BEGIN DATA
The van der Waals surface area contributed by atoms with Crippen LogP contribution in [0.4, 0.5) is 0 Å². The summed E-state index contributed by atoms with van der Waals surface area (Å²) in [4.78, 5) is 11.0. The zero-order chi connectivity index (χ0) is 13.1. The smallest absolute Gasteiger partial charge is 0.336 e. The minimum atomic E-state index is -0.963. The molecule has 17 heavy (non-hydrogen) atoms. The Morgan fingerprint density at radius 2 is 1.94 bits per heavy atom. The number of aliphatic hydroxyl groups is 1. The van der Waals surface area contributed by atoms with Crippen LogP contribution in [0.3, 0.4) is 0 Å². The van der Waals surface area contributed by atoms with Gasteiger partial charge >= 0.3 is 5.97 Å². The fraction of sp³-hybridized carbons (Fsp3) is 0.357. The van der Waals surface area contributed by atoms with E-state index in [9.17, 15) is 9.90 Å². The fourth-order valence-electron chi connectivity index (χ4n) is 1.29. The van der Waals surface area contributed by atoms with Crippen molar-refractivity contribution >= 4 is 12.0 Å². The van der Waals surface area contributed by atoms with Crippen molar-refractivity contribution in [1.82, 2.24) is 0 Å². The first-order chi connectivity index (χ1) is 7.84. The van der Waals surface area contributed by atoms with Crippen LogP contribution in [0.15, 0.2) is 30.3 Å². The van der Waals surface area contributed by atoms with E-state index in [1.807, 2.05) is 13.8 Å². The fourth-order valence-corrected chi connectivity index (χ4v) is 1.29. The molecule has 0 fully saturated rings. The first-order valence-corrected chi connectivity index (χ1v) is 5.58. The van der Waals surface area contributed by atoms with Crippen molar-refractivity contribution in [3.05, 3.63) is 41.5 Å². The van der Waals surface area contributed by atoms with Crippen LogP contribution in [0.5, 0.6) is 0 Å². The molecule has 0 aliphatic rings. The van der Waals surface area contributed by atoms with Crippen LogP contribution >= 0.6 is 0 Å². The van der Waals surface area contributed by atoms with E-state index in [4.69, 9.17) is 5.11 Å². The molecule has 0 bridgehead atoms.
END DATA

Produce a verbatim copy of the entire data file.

The van der Waals surface area contributed by atoms with Crippen LogP contribution in [0.4, 0.5) is 0 Å². The summed E-state index contributed by atoms with van der Waals surface area (Å²) in [4.78, 5) is 11.0. The zero-order chi connectivity index (χ0) is 13.1. The smallest absolute Gasteiger partial charge is 0.336 e. The minimum atomic E-state index is -0.963. The molecule has 17 heavy (non-hydrogen) atoms. The Morgan fingerprint density at radius 2 is 1.94 bits per heavy atom. The number of aliphatic hydroxyl groups is 1. The van der Waals surface area contributed by atoms with Crippen LogP contribution in [0.3, 0.4) is 0 Å². The van der Waals surface area contributed by atoms with Gasteiger partial charge >= 0.3 is 5.97 Å². The fraction of sp³-hybridized carbons (Fsp3) is 0.357. The van der Waals surface area contributed by atoms with E-state index in [9.17, 15) is 9.90 Å². The fourth-order valence-electron chi connectivity index (χ4n) is 1.29. The van der Waals surface area contributed by atoms with Crippen molar-refractivity contribution >= 4 is 12.0 Å². The van der Waals surface area contributed by atoms with Crippen molar-refractivity contribution in [1.82, 2.24) is 0 Å². The first-order chi connectivity index (χ1) is 7.84. The van der Waals surface area contributed by atoms with Crippen LogP contribution in [0.15, 0.2) is 30.3 Å². The van der Waals surface area contributed by atoms with E-state index in [1.807, 2.05) is 13.8 Å². The fourth-order valence-corrected chi connectivity index (χ4v) is 1.29. The molecule has 0 fully saturated rings. The first-order valence-corrected chi connectivity index (χ1v) is 5.58. The van der Waals surface area contributed by atoms with Crippen molar-refractivity contribution in [3.05, 3.63) is 41.5 Å². The van der Waals surface area contributed by atoms with Crippen LogP contribution in [0.5, 0.6) is 0 Å². The molecule has 0 aliphatic rings. The van der Waals surface area contributed by atoms with Crippen LogP contribution >= 0.6 is 0 Å². The van der Waals surface area contributed by atoms with E-state index in [4.69, 9.17) is 5.11 Å². The molecule has 0 bridgehead atoms.